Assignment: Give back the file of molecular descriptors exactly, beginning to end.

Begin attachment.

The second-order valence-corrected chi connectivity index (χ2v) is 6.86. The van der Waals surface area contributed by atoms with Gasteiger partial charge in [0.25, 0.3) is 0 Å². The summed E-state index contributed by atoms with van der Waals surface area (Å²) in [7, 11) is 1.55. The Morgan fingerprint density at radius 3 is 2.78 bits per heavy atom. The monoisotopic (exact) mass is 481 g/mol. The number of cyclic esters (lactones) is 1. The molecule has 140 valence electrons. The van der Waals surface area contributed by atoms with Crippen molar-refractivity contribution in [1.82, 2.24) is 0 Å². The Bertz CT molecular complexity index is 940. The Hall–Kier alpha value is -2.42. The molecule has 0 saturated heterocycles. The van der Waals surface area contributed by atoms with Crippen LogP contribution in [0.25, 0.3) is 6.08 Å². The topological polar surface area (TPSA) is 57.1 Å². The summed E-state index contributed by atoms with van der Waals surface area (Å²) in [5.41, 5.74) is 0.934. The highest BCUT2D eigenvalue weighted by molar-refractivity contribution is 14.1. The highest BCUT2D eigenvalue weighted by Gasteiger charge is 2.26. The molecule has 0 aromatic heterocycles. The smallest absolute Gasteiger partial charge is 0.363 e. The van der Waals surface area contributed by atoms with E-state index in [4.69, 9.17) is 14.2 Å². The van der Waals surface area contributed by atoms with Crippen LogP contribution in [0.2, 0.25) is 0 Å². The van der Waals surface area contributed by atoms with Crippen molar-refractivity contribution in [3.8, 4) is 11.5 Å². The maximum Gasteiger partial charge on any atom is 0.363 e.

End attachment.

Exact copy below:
The second-order valence-corrected chi connectivity index (χ2v) is 6.86. The van der Waals surface area contributed by atoms with Gasteiger partial charge in [0.25, 0.3) is 0 Å². The summed E-state index contributed by atoms with van der Waals surface area (Å²) in [7, 11) is 1.55. The Morgan fingerprint density at radius 3 is 2.78 bits per heavy atom. The monoisotopic (exact) mass is 481 g/mol. The number of cyclic esters (lactones) is 1. The molecule has 140 valence electrons. The van der Waals surface area contributed by atoms with Crippen molar-refractivity contribution in [1.82, 2.24) is 0 Å². The Bertz CT molecular complexity index is 940. The Hall–Kier alpha value is -2.42. The molecule has 0 saturated heterocycles. The van der Waals surface area contributed by atoms with Crippen LogP contribution in [0.25, 0.3) is 6.08 Å². The topological polar surface area (TPSA) is 57.1 Å². The summed E-state index contributed by atoms with van der Waals surface area (Å²) in [5.41, 5.74) is 0.934. The highest BCUT2D eigenvalue weighted by molar-refractivity contribution is 14.1. The highest BCUT2D eigenvalue weighted by Gasteiger charge is 2.26. The molecule has 0 aromatic heterocycles. The smallest absolute Gasteiger partial charge is 0.363 e. The van der Waals surface area contributed by atoms with E-state index in [4.69, 9.17) is 14.2 Å². The van der Waals surface area contributed by atoms with Crippen LogP contribution in [0.2, 0.25) is 0 Å². The van der Waals surface area contributed by atoms with Crippen molar-refractivity contribution in [3.8, 4) is 11.5 Å². The maximum Gasteiger partial charge on any atom is 0.363 e.